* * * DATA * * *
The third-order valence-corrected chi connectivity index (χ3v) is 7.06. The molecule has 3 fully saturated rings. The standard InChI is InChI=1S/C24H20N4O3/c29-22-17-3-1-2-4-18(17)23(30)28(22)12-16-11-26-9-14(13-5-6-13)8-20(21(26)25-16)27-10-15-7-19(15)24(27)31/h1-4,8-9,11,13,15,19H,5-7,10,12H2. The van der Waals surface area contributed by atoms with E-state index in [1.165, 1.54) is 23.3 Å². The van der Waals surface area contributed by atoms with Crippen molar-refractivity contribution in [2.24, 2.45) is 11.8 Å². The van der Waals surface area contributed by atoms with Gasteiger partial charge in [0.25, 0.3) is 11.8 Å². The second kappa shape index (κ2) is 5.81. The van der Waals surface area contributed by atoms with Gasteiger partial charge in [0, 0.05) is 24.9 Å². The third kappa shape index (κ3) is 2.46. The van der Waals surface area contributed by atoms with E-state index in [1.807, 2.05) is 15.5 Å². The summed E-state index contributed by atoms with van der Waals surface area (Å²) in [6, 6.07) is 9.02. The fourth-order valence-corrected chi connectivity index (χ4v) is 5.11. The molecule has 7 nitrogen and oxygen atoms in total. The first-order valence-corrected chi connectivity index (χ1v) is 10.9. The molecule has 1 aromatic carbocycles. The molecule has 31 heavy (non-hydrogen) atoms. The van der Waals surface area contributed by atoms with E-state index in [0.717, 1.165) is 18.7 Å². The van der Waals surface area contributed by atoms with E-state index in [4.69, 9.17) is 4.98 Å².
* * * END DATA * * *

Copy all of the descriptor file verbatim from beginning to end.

The third-order valence-corrected chi connectivity index (χ3v) is 7.06. The molecule has 3 fully saturated rings. The standard InChI is InChI=1S/C24H20N4O3/c29-22-17-3-1-2-4-18(17)23(30)28(22)12-16-11-26-9-14(13-5-6-13)8-20(21(26)25-16)27-10-15-7-19(15)24(27)31/h1-4,8-9,11,13,15,19H,5-7,10,12H2. The van der Waals surface area contributed by atoms with E-state index in [1.165, 1.54) is 23.3 Å². The van der Waals surface area contributed by atoms with Crippen molar-refractivity contribution in [2.24, 2.45) is 11.8 Å². The van der Waals surface area contributed by atoms with Gasteiger partial charge in [0.25, 0.3) is 11.8 Å². The second kappa shape index (κ2) is 5.81. The van der Waals surface area contributed by atoms with Gasteiger partial charge in [0, 0.05) is 24.9 Å². The third kappa shape index (κ3) is 2.46. The van der Waals surface area contributed by atoms with E-state index in [1.807, 2.05) is 15.5 Å². The summed E-state index contributed by atoms with van der Waals surface area (Å²) in [6, 6.07) is 9.02. The fourth-order valence-corrected chi connectivity index (χ4v) is 5.11. The molecule has 7 nitrogen and oxygen atoms in total. The first-order valence-corrected chi connectivity index (χ1v) is 10.9. The molecule has 1 aromatic carbocycles. The molecule has 31 heavy (non-hydrogen) atoms. The van der Waals surface area contributed by atoms with E-state index in [0.717, 1.165) is 18.7 Å². The van der Waals surface area contributed by atoms with E-state index in [4.69, 9.17) is 4.98 Å².